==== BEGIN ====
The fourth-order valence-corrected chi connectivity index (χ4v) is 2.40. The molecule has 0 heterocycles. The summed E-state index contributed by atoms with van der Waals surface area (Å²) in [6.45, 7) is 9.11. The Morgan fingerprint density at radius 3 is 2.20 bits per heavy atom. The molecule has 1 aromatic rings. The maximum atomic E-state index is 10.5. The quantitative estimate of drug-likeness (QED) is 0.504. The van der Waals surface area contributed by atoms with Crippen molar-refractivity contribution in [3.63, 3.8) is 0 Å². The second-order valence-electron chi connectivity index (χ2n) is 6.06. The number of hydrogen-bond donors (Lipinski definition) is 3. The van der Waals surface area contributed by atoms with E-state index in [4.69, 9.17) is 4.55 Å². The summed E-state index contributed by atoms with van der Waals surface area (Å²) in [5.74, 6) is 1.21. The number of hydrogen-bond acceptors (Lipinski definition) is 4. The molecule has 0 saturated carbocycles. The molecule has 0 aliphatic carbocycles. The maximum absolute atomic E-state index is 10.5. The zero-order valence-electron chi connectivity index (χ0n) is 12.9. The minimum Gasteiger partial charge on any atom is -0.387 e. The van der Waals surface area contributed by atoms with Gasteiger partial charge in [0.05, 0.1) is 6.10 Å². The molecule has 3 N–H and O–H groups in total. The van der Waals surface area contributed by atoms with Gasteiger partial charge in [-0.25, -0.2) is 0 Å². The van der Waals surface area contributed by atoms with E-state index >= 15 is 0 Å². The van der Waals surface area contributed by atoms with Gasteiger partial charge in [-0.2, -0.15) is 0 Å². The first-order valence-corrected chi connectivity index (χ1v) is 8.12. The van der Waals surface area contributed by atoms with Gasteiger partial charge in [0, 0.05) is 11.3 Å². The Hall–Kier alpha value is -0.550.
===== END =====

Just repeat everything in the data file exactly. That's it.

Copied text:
The fourth-order valence-corrected chi connectivity index (χ4v) is 2.40. The molecule has 0 heterocycles. The summed E-state index contributed by atoms with van der Waals surface area (Å²) in [6.45, 7) is 9.11. The Morgan fingerprint density at radius 3 is 2.20 bits per heavy atom. The molecule has 1 aromatic rings. The maximum atomic E-state index is 10.5. The quantitative estimate of drug-likeness (QED) is 0.504. The van der Waals surface area contributed by atoms with Crippen molar-refractivity contribution in [3.63, 3.8) is 0 Å². The second-order valence-electron chi connectivity index (χ2n) is 6.06. The number of hydrogen-bond donors (Lipinski definition) is 3. The van der Waals surface area contributed by atoms with E-state index in [4.69, 9.17) is 4.55 Å². The summed E-state index contributed by atoms with van der Waals surface area (Å²) in [5.74, 6) is 1.21. The number of hydrogen-bond acceptors (Lipinski definition) is 4. The molecule has 0 saturated carbocycles. The molecule has 0 aliphatic carbocycles. The maximum absolute atomic E-state index is 10.5. The zero-order valence-electron chi connectivity index (χ0n) is 12.9. The minimum Gasteiger partial charge on any atom is -0.387 e. The van der Waals surface area contributed by atoms with Gasteiger partial charge in [0.05, 0.1) is 6.10 Å². The molecule has 3 N–H and O–H groups in total. The van der Waals surface area contributed by atoms with Gasteiger partial charge in [-0.25, -0.2) is 0 Å². The van der Waals surface area contributed by atoms with E-state index >= 15 is 0 Å². The van der Waals surface area contributed by atoms with Gasteiger partial charge in [-0.2, -0.15) is 0 Å². The first-order valence-corrected chi connectivity index (χ1v) is 8.12. The van der Waals surface area contributed by atoms with Gasteiger partial charge in [0, 0.05) is 11.3 Å². The Hall–Kier alpha value is -0.550.